25  Weeks Pregnant

Pregnancy /  / 973 views

Your baby’s now the size of a cauliflower and is starting to accumulate a layer of fat. Your uterus keeps growing, and you may be experiencing the Restless Leg Syndrome and shortness of breath.

25 Weeks Pregnant – Fetus

Your baby is growing fast, now measuring 11.8 inches/ 30 cm head to heels, the size of an cauliflower – that’s some size! At week 25, the little body is still lean, weighing about 676 grams/1.5 lb, but the baby will triple his weight in the last weeks of pregnancy. He is also starting to accumulate a layer of fat that will help keep him warm after birth. This means that the delicate, wrinkled skin will soon start looking more smooth and pink. Your baby’s hair is losing its whitish hue and is beginning to show its future color. The tiny hands are stronger now, and the baby can not only suck his thumb, but even grasp the umbilical cord, which will do it no harm.

During this week, your baby will start practicing breathing, which means he can inhale and exhale amniotic fluid. While doing this, your baby may swallow tiny bits of vernix caseosa. This first “food” will form your baby’s first bowel movement. The sticky, dark poop is called meconium and you will see it in your baby’s first diapers.

25 Weeks Pregnant – Symptoms

Out of breath? This happens because the growing uterus leaves less space for lungs. If you feel short of breath while walking or exercising, stop for a short rest.

The growing belly is also pushing on your digestive tract, which may cause some heartburn. Avoid fatty, spicy and acidic foods, and don’t eat heavy meals before bedtime.

Constipated? This is a common condition during pregnancy. The main reason for constipation while pregnant is increased production of the hormone progesterone. Progesterone relaxes certain muscles in your body, including the digestive tract, which causes the food to pass through the intestines more slowly, to makes sure the baby gets the most of those nutrients. Another reason is that the growing uterus is pressing on your rectum. Taking an iron supplement might make the condition worse, so ask your caregiver for a gentle supplement. Make sure to drink plenty of fluids and eat foods rich in fiber. Try not to strain, as it tends to aggravate hemorrhoids, if you have them.

Feeling an irresistible urge to move or stretch your limbs? You may be experiencing what is called RLS (Restless Leg Syndrome), and it is not always confined to your legs. This condition usually occurs in the evening or late afternoon, usually when you’re lying down or sitting for long periods. The reason is still unknown, but RLS may be linked to iron and/or folate deficiency, or hormonal and/or circulatory changes, and seems to be hereditary. RLS comes and goes, and will pass away a short time after delivery.

Your legs may be cramping. For some women, it happens when they stretch in the morning. Others experience sudden cramps in the middle of the night for no apparent reason. Nothing to do but gently massage your leg, or ask your partner to do you the favor.

Feeling a constant urge to run to the bathroom? Frequent urination is a condition so common that it needs no explanation. Unfortunately, it will become worse as your uterus grows, increasing the pressure on your bladder. Some particularly well-aimed kicks from your little one may “help” as well.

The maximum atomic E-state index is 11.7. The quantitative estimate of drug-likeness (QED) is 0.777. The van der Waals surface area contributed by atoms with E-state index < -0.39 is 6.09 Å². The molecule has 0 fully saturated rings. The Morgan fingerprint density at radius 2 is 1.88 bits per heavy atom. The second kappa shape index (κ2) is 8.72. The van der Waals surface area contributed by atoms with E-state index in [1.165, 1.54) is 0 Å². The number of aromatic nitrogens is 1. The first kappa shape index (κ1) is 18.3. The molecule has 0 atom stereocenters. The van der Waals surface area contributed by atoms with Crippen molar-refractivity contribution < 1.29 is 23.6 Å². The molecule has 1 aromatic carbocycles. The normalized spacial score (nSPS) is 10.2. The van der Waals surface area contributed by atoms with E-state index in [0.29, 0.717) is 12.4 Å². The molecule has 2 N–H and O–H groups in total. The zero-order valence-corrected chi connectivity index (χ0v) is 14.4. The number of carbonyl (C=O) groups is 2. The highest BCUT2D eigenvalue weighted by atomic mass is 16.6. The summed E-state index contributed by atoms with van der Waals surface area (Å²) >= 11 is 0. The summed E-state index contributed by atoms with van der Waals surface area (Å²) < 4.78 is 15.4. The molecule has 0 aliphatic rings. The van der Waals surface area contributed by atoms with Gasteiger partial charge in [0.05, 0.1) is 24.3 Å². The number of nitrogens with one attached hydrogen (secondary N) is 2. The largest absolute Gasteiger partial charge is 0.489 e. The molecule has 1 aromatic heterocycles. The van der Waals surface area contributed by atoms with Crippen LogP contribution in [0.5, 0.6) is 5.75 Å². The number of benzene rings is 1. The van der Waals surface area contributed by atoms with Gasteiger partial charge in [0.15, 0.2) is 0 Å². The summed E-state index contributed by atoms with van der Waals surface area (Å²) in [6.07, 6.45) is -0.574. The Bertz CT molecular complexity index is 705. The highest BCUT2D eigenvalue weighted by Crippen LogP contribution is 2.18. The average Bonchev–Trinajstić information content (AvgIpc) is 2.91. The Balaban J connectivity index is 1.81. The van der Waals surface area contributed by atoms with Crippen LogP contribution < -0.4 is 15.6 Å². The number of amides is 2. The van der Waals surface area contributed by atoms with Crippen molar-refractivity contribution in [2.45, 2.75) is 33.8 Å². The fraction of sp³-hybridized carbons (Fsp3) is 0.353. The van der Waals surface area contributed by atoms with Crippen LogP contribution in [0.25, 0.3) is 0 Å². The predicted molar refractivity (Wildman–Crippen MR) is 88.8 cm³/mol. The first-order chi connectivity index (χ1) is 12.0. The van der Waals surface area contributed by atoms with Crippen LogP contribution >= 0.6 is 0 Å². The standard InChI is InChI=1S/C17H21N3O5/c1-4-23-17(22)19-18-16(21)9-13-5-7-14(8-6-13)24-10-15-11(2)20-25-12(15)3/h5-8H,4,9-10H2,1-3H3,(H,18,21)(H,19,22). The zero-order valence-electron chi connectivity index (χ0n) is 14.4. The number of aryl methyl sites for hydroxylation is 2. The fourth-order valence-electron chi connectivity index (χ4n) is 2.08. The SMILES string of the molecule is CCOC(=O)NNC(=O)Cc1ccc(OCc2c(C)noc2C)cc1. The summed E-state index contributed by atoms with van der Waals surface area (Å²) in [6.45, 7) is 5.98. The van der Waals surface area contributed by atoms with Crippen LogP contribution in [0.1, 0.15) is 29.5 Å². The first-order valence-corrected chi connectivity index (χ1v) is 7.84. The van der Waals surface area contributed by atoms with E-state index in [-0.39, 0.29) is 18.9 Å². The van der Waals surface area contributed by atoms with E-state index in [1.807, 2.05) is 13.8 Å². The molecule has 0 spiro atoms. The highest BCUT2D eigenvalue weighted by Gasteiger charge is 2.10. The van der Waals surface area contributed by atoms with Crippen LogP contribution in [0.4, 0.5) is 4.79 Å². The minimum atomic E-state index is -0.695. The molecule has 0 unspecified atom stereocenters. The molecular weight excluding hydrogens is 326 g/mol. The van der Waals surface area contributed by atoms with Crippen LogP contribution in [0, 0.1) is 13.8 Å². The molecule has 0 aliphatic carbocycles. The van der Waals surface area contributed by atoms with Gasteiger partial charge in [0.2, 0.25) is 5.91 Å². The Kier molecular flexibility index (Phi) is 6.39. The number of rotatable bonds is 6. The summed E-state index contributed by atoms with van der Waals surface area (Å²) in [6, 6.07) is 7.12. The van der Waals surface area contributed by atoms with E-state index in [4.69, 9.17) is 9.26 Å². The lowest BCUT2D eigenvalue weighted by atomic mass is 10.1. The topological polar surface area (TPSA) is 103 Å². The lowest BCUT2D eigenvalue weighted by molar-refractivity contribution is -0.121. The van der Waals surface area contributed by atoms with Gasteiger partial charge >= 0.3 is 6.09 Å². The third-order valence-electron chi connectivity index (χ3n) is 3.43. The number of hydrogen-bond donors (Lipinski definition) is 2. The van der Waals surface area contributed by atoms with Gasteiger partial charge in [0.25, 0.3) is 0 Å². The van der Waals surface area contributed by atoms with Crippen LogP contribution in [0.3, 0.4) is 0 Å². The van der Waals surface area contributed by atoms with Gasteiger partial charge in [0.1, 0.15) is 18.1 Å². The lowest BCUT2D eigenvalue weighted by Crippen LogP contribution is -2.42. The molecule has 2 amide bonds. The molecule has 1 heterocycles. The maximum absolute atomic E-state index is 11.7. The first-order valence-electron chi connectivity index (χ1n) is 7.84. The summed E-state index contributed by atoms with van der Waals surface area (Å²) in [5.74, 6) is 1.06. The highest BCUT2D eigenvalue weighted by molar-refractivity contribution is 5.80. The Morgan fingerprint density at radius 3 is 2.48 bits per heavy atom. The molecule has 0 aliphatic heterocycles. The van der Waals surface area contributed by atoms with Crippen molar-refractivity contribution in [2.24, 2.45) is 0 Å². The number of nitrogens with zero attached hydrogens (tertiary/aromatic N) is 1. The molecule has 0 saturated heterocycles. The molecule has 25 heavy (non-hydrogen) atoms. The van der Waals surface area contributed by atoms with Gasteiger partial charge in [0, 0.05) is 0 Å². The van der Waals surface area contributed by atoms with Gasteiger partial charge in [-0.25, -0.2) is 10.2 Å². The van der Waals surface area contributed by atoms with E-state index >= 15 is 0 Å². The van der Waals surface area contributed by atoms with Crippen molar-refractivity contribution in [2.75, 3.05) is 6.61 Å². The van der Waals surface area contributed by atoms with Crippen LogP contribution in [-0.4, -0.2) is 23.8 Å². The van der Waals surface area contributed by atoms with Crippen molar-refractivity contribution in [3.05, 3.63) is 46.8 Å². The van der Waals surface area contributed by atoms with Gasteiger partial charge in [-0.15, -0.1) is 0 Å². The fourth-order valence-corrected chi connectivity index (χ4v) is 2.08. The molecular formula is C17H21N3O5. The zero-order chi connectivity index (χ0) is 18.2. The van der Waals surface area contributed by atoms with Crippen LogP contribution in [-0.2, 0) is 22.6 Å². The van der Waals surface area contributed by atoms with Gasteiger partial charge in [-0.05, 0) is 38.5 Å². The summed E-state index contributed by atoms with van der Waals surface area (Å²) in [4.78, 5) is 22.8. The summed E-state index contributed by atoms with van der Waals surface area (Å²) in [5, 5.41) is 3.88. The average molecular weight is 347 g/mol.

25 Weeks Pregnant – Questions

Having a baby brings along a whole bunch of decisions you need to reach and choices to be made. And although delivery is still a few months away, you may want to decide where to have your baby now, and find out everything you need to know about the hospital you choose (that, if you decide to give birth in a hospital). How do you choose the best hospital for delivery and which questions should you ask the staff?

1. How to Choose Where to Give Birth?

You will deliver your baby at the hospital/s where your caregiver has admitting privileges. It means that when choosing a caregiver or midwife, you’ll likely be choosing the hospital where you will give birth. Before you do, make sure hospital policies suit your needs. If you are interested in a natural birth, choose a hospital that has a birth center and make sure your caregiver can deliver your baby in a birth center.

You can get this information by taking a tour of the hospital and contacting the hospital staff to ask for information, asking the caregiver you’re considering, ask friends who gave birth in that hospital or doulas who worked there. If the hospital maternity center has a website, you will probably find detailed information about hospital policies there.

2. Which Questions Should I Ask the Hospital Staff?

Here are some of the questions you may want to ask the hospital staff. You can probably think of some more.

  • Can my partner stay with me in the room where I give birth, and how many people are allowed to stay with me during labor?
  • What are the hospital policies about routine intravenous hydration, continuous electronic fetal monitoring , etc?
  • Can my baby stay with me in my room around the clock?
  • Are there private postpartum rooms and what’s the charge?
  • Does the hospital offer lactation consultants to help me with breastfeeding?
  • What’s the visitation policy?

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